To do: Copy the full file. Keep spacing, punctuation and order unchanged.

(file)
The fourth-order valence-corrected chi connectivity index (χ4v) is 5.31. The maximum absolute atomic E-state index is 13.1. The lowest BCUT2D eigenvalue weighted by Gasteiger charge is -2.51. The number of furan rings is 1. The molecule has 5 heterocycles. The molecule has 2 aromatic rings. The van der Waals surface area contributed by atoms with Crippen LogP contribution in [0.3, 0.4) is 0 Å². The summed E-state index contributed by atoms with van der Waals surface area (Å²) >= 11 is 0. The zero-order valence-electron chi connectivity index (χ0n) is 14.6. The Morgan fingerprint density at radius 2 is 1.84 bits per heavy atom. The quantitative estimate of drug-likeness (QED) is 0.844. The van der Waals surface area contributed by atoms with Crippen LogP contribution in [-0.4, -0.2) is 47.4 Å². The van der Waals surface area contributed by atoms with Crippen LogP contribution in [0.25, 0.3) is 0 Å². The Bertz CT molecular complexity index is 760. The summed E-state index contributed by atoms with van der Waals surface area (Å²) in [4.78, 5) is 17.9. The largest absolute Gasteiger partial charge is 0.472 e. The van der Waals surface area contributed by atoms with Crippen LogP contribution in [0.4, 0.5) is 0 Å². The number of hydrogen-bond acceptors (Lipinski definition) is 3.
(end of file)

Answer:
The fourth-order valence-corrected chi connectivity index (χ4v) is 5.31. The maximum absolute atomic E-state index is 13.1. The lowest BCUT2D eigenvalue weighted by Gasteiger charge is -2.51. The number of furan rings is 1. The molecule has 5 heterocycles. The molecule has 2 aromatic rings. The van der Waals surface area contributed by atoms with Crippen LogP contribution in [0.3, 0.4) is 0 Å². The summed E-state index contributed by atoms with van der Waals surface area (Å²) >= 11 is 0. The zero-order valence-electron chi connectivity index (χ0n) is 14.6. The Morgan fingerprint density at radius 2 is 1.84 bits per heavy atom. The quantitative estimate of drug-likeness (QED) is 0.844. The van der Waals surface area contributed by atoms with Crippen LogP contribution in [-0.4, -0.2) is 47.4 Å². The van der Waals surface area contributed by atoms with Crippen LogP contribution in [0.25, 0.3) is 0 Å². The Bertz CT molecular complexity index is 760. The summed E-state index contributed by atoms with van der Waals surface area (Å²) in [4.78, 5) is 17.9. The largest absolute Gasteiger partial charge is 0.472 e. The van der Waals surface area contributed by atoms with Crippen LogP contribution in [0.4, 0.5) is 0 Å². The number of hydrogen-bond acceptors (Lipinski definition) is 3.